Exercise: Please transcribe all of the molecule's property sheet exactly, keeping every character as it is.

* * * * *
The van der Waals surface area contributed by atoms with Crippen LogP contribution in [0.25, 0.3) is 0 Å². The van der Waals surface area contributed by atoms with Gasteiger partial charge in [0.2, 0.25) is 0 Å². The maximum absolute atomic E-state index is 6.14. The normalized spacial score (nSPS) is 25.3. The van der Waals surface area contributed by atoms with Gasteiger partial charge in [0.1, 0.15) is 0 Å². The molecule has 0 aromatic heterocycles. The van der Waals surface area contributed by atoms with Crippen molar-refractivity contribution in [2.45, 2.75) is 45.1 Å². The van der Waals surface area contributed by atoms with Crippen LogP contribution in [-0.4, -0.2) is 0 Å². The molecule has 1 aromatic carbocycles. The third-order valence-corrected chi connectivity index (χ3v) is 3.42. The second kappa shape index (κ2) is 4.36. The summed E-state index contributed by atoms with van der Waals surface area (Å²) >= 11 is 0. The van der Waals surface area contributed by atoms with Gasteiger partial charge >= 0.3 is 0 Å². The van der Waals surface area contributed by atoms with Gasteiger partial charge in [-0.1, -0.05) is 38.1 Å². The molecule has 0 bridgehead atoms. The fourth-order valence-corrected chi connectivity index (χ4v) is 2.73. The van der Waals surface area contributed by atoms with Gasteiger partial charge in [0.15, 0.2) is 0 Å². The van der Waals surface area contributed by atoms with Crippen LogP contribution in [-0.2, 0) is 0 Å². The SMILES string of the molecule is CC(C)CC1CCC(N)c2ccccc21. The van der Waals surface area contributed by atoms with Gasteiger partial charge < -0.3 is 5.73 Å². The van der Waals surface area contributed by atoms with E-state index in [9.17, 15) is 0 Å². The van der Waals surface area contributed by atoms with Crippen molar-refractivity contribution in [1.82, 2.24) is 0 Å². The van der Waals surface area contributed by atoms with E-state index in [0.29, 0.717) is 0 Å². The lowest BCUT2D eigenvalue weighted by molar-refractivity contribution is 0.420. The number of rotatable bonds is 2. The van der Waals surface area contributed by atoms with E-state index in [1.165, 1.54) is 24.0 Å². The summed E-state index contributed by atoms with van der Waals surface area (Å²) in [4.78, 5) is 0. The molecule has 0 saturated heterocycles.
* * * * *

The van der Waals surface area contributed by atoms with Crippen LogP contribution in [0.25, 0.3) is 0 Å². The van der Waals surface area contributed by atoms with Gasteiger partial charge in [0.2, 0.25) is 0 Å². The maximum absolute atomic E-state index is 6.14. The normalized spacial score (nSPS) is 25.3. The van der Waals surface area contributed by atoms with Gasteiger partial charge in [0.1, 0.15) is 0 Å². The molecule has 0 aromatic heterocycles. The van der Waals surface area contributed by atoms with Crippen molar-refractivity contribution in [2.45, 2.75) is 45.1 Å². The van der Waals surface area contributed by atoms with Crippen LogP contribution in [-0.4, -0.2) is 0 Å². The molecule has 1 aromatic carbocycles. The third-order valence-corrected chi connectivity index (χ3v) is 3.42. The second kappa shape index (κ2) is 4.36. The summed E-state index contributed by atoms with van der Waals surface area (Å²) >= 11 is 0. The van der Waals surface area contributed by atoms with Gasteiger partial charge >= 0.3 is 0 Å². The van der Waals surface area contributed by atoms with Gasteiger partial charge in [-0.1, -0.05) is 38.1 Å². The molecule has 0 bridgehead atoms. The fourth-order valence-corrected chi connectivity index (χ4v) is 2.73. The van der Waals surface area contributed by atoms with Gasteiger partial charge in [0.15, 0.2) is 0 Å². The van der Waals surface area contributed by atoms with Crippen LogP contribution in [-0.2, 0) is 0 Å². The SMILES string of the molecule is CC(C)CC1CCC(N)c2ccccc21. The van der Waals surface area contributed by atoms with Gasteiger partial charge < -0.3 is 5.73 Å². The van der Waals surface area contributed by atoms with E-state index in [9.17, 15) is 0 Å². The van der Waals surface area contributed by atoms with Crippen molar-refractivity contribution in [1.82, 2.24) is 0 Å². The van der Waals surface area contributed by atoms with E-state index in [0.29, 0.717) is 0 Å². The lowest BCUT2D eigenvalue weighted by molar-refractivity contribution is 0.420. The number of rotatable bonds is 2. The van der Waals surface area contributed by atoms with E-state index in [1.165, 1.54) is 24.0 Å². The summed E-state index contributed by atoms with van der Waals surface area (Å²) in [4.78, 5) is 0. The molecule has 0 saturated heterocycles.